Academics are sometimes justifiably accused of indolence, not a charge which could ever be laid at Auckland history Professor, Paul Moon’s door. Paul must be the most prolific book-writing academic, not merely in New Zealand but anywhere in the world and possibly, in all of human history.
Year after year he pumps out highly readable books on aspects of our history. The latest, “Touring Edwardian New Zealand” is a sheer delight. It recounts the early days, just over a century ago, of the spawning of our tourism industry.
Those pioneer visitors, mainly middle-class Britons, came on tours organised by Thomas Cook.
Travelling such a distance back in those pre-flight days meant they came for several months and toured the entire country to justify the travel burden in getting here.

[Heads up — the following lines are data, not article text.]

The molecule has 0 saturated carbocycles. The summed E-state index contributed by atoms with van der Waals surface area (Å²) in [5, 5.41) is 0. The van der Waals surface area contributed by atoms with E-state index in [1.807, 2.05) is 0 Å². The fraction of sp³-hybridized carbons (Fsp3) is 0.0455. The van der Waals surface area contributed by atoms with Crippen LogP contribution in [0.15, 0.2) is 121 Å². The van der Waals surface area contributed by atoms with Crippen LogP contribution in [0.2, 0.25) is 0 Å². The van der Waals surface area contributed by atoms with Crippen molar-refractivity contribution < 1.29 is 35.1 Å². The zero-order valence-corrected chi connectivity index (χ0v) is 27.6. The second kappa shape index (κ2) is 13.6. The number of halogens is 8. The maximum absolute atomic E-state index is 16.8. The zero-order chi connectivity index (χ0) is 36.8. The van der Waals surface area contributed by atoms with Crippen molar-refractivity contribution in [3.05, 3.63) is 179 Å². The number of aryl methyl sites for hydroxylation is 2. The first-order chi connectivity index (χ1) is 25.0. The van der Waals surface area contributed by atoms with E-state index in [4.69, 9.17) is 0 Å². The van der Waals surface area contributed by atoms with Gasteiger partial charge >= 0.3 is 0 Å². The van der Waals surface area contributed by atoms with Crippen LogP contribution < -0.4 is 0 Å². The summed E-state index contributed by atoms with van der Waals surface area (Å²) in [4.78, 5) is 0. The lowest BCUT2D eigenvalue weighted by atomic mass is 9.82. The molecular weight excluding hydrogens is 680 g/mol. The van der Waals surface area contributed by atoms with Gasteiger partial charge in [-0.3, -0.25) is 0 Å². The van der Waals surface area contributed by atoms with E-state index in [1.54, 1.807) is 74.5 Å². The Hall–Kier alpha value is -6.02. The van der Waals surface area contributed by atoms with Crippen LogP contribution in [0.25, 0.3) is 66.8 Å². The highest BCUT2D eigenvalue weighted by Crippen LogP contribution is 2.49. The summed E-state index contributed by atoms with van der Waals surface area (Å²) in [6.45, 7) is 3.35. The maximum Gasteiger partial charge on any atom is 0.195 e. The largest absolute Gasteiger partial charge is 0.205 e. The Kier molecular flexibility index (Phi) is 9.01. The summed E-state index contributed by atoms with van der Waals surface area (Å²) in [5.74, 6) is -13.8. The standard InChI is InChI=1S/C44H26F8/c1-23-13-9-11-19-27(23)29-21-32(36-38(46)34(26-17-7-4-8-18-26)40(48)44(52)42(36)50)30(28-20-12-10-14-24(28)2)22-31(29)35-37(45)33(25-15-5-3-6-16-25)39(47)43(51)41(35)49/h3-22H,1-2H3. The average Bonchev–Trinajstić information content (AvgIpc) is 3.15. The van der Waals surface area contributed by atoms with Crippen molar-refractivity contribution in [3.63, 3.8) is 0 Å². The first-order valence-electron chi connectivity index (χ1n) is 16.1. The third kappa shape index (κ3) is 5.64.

The substantial guide published by Thomas Cook for its clients, as Moon writes, provides an extremely rare insight into the nature of New Zealand at that time. A less appealing feature of this guide book for me is the reminder of how bloody old I am for so many of the city photographs and especially Wellington, show buildings I recall from my youth, albeit they’re now pulled down.
I strongly recommend “Touring Edwardian New Zealand” as a nostalgic and pleasurable insight to a less troubled age.